As everyone has noticed, the average weight of human beings is creeping up and up and up, as airline seats become smaller and smaller. America is not even in the lead. Mexico and Central Europe are putting in the avoir-du-pois faster than we are. Even worse – obesity may be contagious!

What gives?

Even more alarming, domestic and wild animals and lab rats are getting fatter. Simple gluttony and indulgence in sweets and fats may explain human gains, but what about animals, including those who do not share food with humans?

No one knows. Changes in gut bacteria are the prime suspect. These could be cause by a number of things. One possibility is the overuse of antibiotics, which as everyone who had had to take them knows, have a highly deleterious effect on our intestinal flora. Perhaps the antibiotics have gotten into the war supply, as giardia did from campers pooping in the woods.

Another possibility is that children raised on junk food have changes in the gut bacteria and metabolism that make them crave more junk food. The changed bacteria can be transferred within families and may also get into the ecosystem where they affect pets and wild animals and even lab animals (although the last are hard to explain).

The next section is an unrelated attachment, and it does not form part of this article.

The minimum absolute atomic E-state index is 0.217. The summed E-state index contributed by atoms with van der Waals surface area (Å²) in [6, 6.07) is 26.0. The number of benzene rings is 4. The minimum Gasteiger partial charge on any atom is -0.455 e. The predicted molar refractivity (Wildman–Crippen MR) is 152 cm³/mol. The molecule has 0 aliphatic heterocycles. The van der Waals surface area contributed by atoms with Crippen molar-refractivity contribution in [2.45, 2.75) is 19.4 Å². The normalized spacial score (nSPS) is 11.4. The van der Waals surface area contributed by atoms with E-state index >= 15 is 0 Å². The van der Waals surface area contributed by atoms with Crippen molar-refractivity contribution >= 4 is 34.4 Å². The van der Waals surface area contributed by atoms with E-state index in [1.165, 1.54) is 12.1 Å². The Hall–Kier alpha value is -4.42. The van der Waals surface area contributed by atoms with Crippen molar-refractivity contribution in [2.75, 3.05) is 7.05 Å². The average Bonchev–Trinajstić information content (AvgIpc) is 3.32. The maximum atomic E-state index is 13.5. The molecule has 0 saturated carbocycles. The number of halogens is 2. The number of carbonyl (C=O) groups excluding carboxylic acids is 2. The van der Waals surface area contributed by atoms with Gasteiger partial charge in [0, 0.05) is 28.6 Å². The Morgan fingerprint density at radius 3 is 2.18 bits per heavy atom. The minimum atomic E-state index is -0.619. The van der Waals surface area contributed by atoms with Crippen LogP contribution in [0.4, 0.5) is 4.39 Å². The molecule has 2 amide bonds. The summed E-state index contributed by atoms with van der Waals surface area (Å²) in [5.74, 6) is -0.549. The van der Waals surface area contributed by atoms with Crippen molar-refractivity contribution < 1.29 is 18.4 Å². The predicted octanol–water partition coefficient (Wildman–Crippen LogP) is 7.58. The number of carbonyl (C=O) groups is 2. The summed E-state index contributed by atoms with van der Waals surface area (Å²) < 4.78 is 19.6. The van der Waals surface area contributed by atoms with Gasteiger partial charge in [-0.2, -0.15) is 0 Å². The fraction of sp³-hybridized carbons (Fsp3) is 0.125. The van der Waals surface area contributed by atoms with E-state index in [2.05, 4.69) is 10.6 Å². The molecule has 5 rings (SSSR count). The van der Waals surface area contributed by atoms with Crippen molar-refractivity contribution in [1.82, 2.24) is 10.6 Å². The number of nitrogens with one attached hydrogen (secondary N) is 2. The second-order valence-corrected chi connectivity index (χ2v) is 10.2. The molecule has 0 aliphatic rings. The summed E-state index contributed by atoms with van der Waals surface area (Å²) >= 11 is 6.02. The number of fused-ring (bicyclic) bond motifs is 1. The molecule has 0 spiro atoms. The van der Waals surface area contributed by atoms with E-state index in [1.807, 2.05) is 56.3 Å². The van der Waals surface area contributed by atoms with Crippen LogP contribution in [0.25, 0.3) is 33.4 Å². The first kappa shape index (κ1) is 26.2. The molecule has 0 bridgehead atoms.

If the gut bacteria of thin people differ from that of fat people, one treatment for obesity might be- yuk – stool transplants. Or a change in diet to more healthy foods might also lead to a change in gut bacteria – but as anyone who has tried to change his diet knows, it is not easy. Even educated people, even medical professionals who know what overweight is doing to their hearts, find it hard to change.

Adults should know better, but I truly saddened by obese children. They are at great risk for diabetes, and they miss out on the only time of life when almost everyone is energetic and resilient. Even if – and this is highly unlikely – they change their habits when they become adults, they still have missed out on childhood’s activities. Even if they can do it, most forty year olds don’t enjoy skipping rope or climbing trees.

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